summary of the emigration of Jews and of transports of Jews
from the Protectorate sent to Brunner’s office on 19 June
1944. On the third page the Court will find a detailed list
of transports, which also mentions, among other things,
those markings which we found in the weekly reports. Each
transport is given its marking, its date, the place of
departure, and the number of Jews. Usually the number is
1,000, or around 1,000, Jews who were included in the

Presiding Judge: This will be marked T/840.

State Attorney Bar-Or: I may perhaps draw your attention to
the fact that the summary is dated 19 June 1944. It
mentions a total of 76,809 Jews. 7,000 were evacuated and
69,809 left (“abgewandert”). The detailed listing is to be
found among the documents which were attached to this

Before ending the chapter on the Protectorate, I should like
to revert to document No. 889. It is a letter from the
Commander of the Security Police and the Security Service in
Prague, of 20 May 1942. Since the Court will hear detailed
evidence on what it refers to, I should like to read part of
this letter. I shall read it in Hebrew, although the
particular flavour will not come through. I hope the Court
will compare the text with the original.

“Subject: The Central Office for Jewish Emigration, Prague.
Various offices have lately expressed opinions about the
Central Office for Jewish Emigration, Prague, which comes
under the Commander of the Security Police and the Security
Service, opinions which are likely to undermine the
prestige, the good name, of the Office, and hence of my
authority. Concerning this I should like to say the
“If it is made easy for the German inhabitants of
Prague, and especially for the officials and other
public service personnel, to obtain decent housing and,
in addition, to buy furniture at reasonable prices in
these times – the credit lies only with the Central
Office for Jewish Emigration. It seems that everybody
has forgotten what the conditions were in the Reich by
comparison. It is only as a result of the initiative
of the Central Office for Jewish Emigration that the
clandestine transfer of Jewish flats to Czechs was
avoided. No one could have reproached the Central
Office for Jewish Emigration if it had not taken
measures which thwarted these intentions of the Jews.
I need not emphasize that this tremendous task was
carried out meticulously and correctly, with the least
possible use of German forces. It is self-evident that
the Central Office for Jewish Emigration, being a
German authority, is ready to assist every fellow
German, but this must not be carried to the extreme
where this office is mistakenly considered as being a
department store or a real estate agency. With regard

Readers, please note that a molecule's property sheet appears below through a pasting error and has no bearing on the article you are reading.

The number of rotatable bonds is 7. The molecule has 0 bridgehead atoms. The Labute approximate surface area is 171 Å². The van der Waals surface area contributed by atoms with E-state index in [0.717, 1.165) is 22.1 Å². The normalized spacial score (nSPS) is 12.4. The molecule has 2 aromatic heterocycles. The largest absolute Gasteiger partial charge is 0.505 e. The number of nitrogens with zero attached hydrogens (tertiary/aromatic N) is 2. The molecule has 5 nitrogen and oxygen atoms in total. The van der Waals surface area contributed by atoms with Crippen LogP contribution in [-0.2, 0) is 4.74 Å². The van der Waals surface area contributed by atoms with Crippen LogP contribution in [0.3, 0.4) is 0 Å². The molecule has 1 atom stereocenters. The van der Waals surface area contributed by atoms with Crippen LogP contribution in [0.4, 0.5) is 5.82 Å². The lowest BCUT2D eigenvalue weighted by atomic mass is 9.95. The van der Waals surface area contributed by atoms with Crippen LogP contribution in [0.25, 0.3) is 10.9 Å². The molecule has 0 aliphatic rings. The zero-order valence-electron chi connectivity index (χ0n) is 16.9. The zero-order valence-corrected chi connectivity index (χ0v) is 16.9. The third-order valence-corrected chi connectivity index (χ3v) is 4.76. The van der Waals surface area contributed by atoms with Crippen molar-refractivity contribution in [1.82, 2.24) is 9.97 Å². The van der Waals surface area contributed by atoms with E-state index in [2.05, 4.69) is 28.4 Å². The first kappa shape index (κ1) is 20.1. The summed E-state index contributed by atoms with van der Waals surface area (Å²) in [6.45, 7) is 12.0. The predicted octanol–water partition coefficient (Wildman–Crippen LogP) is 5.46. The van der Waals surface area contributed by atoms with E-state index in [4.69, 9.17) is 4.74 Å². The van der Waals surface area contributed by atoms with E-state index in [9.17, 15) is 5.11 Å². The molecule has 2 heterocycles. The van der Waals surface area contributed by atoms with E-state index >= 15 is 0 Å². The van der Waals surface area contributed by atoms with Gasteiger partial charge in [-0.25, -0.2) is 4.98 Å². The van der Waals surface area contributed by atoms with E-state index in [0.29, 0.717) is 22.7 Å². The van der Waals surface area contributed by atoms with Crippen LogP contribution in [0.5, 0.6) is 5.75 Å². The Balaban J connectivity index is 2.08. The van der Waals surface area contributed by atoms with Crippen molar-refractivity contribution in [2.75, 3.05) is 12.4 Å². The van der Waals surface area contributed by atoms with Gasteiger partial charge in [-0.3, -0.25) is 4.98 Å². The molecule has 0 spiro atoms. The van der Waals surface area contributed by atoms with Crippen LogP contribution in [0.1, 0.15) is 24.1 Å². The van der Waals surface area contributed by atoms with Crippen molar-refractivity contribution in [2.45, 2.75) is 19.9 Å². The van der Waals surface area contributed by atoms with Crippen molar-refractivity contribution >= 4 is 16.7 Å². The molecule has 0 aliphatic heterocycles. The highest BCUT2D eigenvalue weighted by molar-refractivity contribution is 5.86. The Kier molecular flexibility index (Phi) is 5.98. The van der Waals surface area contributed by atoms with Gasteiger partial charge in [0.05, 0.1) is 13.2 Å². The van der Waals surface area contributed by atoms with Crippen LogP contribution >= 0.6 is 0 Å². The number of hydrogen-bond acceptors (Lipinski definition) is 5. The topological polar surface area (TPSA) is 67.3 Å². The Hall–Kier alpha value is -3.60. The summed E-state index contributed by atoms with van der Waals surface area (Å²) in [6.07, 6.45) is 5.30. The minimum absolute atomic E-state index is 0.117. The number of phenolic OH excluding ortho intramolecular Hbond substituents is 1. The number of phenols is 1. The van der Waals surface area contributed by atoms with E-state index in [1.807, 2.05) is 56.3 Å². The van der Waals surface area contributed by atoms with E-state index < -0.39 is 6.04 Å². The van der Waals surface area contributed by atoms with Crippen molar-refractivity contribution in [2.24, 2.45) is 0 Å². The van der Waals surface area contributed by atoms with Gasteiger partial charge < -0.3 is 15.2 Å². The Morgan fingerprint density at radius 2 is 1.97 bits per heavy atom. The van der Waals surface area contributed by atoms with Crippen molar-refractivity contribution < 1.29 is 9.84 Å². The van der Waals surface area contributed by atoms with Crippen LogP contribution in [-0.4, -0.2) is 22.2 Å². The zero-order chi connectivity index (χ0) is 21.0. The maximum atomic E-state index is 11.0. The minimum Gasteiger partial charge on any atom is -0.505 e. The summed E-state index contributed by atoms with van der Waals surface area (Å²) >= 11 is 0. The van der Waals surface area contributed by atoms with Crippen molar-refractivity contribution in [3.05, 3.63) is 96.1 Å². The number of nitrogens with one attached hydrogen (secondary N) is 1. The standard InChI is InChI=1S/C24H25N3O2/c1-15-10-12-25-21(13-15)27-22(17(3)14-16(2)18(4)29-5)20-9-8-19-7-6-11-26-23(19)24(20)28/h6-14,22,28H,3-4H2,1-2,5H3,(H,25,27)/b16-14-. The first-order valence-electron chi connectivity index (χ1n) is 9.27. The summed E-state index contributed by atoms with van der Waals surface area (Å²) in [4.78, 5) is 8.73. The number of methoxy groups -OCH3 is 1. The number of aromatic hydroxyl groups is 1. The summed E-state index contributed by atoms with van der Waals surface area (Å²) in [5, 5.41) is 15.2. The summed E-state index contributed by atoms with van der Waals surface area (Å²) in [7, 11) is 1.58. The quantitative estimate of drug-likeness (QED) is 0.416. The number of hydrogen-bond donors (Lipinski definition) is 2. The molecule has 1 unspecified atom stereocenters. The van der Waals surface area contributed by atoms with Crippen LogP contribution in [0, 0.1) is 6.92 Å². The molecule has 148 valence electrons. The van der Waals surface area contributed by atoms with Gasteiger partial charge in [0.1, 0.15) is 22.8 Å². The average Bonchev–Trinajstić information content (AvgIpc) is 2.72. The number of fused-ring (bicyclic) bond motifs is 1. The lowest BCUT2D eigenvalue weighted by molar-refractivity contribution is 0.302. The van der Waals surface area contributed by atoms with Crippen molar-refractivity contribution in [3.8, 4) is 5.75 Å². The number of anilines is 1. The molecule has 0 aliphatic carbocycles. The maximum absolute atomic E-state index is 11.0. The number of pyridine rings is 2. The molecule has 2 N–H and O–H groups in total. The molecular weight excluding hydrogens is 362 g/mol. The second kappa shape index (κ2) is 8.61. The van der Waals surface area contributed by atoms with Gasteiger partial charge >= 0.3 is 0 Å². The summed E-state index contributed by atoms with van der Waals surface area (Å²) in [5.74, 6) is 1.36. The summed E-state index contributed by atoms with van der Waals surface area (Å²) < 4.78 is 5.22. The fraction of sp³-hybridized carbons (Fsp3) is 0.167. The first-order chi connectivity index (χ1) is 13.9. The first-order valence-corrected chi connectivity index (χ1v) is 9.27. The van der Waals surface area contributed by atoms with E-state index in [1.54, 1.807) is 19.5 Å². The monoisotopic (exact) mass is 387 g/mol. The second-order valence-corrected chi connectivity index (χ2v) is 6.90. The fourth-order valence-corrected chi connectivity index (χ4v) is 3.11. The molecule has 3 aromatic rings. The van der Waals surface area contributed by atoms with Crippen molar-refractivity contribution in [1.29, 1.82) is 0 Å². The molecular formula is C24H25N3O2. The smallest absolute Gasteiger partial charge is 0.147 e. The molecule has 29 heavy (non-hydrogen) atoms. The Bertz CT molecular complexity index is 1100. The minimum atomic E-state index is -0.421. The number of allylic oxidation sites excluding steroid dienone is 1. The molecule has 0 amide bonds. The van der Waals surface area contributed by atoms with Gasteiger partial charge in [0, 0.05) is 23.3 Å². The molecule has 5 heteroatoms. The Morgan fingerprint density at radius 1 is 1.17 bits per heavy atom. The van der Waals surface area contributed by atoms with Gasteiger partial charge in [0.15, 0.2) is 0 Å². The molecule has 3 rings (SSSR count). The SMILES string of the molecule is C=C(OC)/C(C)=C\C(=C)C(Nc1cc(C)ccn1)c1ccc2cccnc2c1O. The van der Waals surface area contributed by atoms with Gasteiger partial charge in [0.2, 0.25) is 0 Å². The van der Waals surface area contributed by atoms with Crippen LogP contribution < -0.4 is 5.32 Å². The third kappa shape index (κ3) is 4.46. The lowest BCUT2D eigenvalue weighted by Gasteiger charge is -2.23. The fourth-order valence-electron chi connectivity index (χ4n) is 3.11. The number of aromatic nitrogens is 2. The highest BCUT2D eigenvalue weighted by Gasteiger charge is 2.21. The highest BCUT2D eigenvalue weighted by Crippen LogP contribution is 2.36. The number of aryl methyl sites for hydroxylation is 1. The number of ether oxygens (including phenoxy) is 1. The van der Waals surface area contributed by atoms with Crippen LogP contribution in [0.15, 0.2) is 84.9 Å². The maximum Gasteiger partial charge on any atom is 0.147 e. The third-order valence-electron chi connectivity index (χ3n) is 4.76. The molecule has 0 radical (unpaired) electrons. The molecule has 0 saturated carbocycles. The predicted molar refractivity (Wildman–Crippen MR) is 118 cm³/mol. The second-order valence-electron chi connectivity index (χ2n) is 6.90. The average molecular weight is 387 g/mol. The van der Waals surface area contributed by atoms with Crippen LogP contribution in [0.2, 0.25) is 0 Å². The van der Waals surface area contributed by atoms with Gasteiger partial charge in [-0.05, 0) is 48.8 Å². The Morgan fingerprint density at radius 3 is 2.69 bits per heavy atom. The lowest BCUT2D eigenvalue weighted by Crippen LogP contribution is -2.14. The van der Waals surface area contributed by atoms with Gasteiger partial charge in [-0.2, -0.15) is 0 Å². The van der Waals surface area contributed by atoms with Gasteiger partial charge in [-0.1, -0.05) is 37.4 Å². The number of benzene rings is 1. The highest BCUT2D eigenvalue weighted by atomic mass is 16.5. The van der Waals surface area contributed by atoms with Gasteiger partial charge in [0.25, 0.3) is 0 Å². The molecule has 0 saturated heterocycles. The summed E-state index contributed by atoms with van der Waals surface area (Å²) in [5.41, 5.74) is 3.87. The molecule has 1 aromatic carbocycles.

to the disgusting incidents which are reported to me
time and again, I do not wish to examine in detail at
what time the most clamorous of these gentlemen became

“It is quite an unreasonable demand from the SS men –
who have the task, unpleasant in itself, to be
constantly concerned with the Jews – that they should
be abused by people from the tips of whose noses one
can see that only three years ago they were probably
sitting in one and the same cafe together with Jews.
May I request that more understanding be shown for the
work of the Central Office for Jewish Emigration.”

Dr. Servatius: I may perhaps observe that this is the
Commander of the Security Police, and it is here indicated
clearly that the Office for Jewish Emigration is under the
supervision and authority of the Commander of the Security
Police, i.e., not under Eichmann.

Judge Halevi: Who is this Boehme?

State Attorney Bar-Or: He is the Commander of the Security
Police and the Security Service. From the formal
administrative point of view, I do not dispute what was
stated by Counsel for the Defence.

Presiding Judge: This will be T/841.

State Attorney Bar-Or: The chapter of Czechoslovakia is now
ended. With your permission, I shall call the witness who
is to testify on this subject after the beginning of the
second part of the morning session.

I now proceed to documents connected with the Theresienstadt
camp. First I should like to ask Your Honours to permit me
to submit document No. 109, the examination by the police,
as well as the evidence before the People’s Court in Vienna,
of Dr. Siegfried Seidl, of October 1945. With the
establishment of Theresienstadt and the transfer of Jews
from Prague to the first work camp in Theresienstadt at the
end of 1941 and the beginning of 1942, Dr. Seidl was
appointed as the first commander of the camp.

Presiding Judge: Are you saying that this declaration is
dated October 1945?

State Attorney Bar-Or: Yes, this examination begins on 16
October 1945.

Judge Halevi: And this was before an Austrian People’s

State Attorney Bar-Or: It was partly before the State
Police of Vienna, and in the end before the People’s Court
in Vienna, the Volksgericht. Seidl was sentenced there.
The sentence was death, and it was carried out.

In this interrogation, Seidl testifies about himself and